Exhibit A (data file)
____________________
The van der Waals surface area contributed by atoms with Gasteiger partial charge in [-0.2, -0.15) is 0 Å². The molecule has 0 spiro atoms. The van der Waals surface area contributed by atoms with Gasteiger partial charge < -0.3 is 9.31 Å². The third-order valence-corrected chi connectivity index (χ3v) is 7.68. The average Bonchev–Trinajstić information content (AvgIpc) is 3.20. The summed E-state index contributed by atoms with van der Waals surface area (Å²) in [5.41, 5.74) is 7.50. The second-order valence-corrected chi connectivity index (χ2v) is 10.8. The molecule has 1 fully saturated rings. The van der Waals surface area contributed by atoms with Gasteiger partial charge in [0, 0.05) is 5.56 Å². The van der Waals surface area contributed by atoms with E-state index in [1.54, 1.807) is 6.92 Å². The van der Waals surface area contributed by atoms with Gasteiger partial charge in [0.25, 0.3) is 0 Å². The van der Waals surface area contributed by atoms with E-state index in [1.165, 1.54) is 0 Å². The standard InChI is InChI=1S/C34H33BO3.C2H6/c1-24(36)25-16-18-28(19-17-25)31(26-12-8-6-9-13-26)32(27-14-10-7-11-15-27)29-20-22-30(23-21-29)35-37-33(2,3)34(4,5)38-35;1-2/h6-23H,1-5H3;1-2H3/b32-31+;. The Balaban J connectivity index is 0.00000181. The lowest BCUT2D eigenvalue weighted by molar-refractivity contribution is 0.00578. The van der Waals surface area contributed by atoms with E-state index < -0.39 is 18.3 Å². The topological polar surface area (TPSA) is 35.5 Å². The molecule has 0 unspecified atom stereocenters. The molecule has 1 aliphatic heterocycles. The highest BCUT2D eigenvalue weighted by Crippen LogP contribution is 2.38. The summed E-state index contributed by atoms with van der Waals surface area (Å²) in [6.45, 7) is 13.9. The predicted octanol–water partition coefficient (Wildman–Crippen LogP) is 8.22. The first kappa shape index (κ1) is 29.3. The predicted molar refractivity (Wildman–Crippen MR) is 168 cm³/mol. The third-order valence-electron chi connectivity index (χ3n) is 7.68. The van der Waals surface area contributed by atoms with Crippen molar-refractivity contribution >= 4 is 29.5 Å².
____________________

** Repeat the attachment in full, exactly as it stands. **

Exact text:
The van der Waals surface area contributed by atoms with Gasteiger partial charge in [-0.2, -0.15) is 0 Å². The molecule has 0 spiro atoms. The van der Waals surface area contributed by atoms with Gasteiger partial charge < -0.3 is 9.31 Å². The third-order valence-corrected chi connectivity index (χ3v) is 7.68. The average Bonchev–Trinajstić information content (AvgIpc) is 3.20. The summed E-state index contributed by atoms with van der Waals surface area (Å²) in [5.41, 5.74) is 7.50. The second-order valence-corrected chi connectivity index (χ2v) is 10.8. The molecule has 1 fully saturated rings. The van der Waals surface area contributed by atoms with Gasteiger partial charge in [0, 0.05) is 5.56 Å². The van der Waals surface area contributed by atoms with E-state index in [1.54, 1.807) is 6.92 Å². The van der Waals surface area contributed by atoms with Gasteiger partial charge in [0.25, 0.3) is 0 Å². The van der Waals surface area contributed by atoms with E-state index in [1.165, 1.54) is 0 Å². The standard InChI is InChI=1S/C34H33BO3.C2H6/c1-24(36)25-16-18-28(19-17-25)31(26-12-8-6-9-13-26)32(27-14-10-7-11-15-27)29-20-22-30(23-21-29)35-37-33(2,3)34(4,5)38-35;1-2/h6-23H,1-5H3;1-2H3/b32-31+;. The Balaban J connectivity index is 0.00000181. The lowest BCUT2D eigenvalue weighted by molar-refractivity contribution is 0.00578. The van der Waals surface area contributed by atoms with E-state index < -0.39 is 18.3 Å². The topological polar surface area (TPSA) is 35.5 Å². The molecule has 0 unspecified atom stereocenters. The molecule has 1 aliphatic heterocycles. The highest BCUT2D eigenvalue weighted by Crippen LogP contribution is 2.38. The summed E-state index contributed by atoms with van der Waals surface area (Å²) in [6.45, 7) is 13.9. The predicted octanol–water partition coefficient (Wildman–Crippen LogP) is 8.22. The first kappa shape index (κ1) is 29.3. The predicted molar refractivity (Wildman–Crippen MR) is 168 cm³/mol. The third-order valence-electron chi connectivity index (χ3n) is 7.68. The van der Waals surface area contributed by atoms with Crippen molar-refractivity contribution >= 4 is 29.5 Å².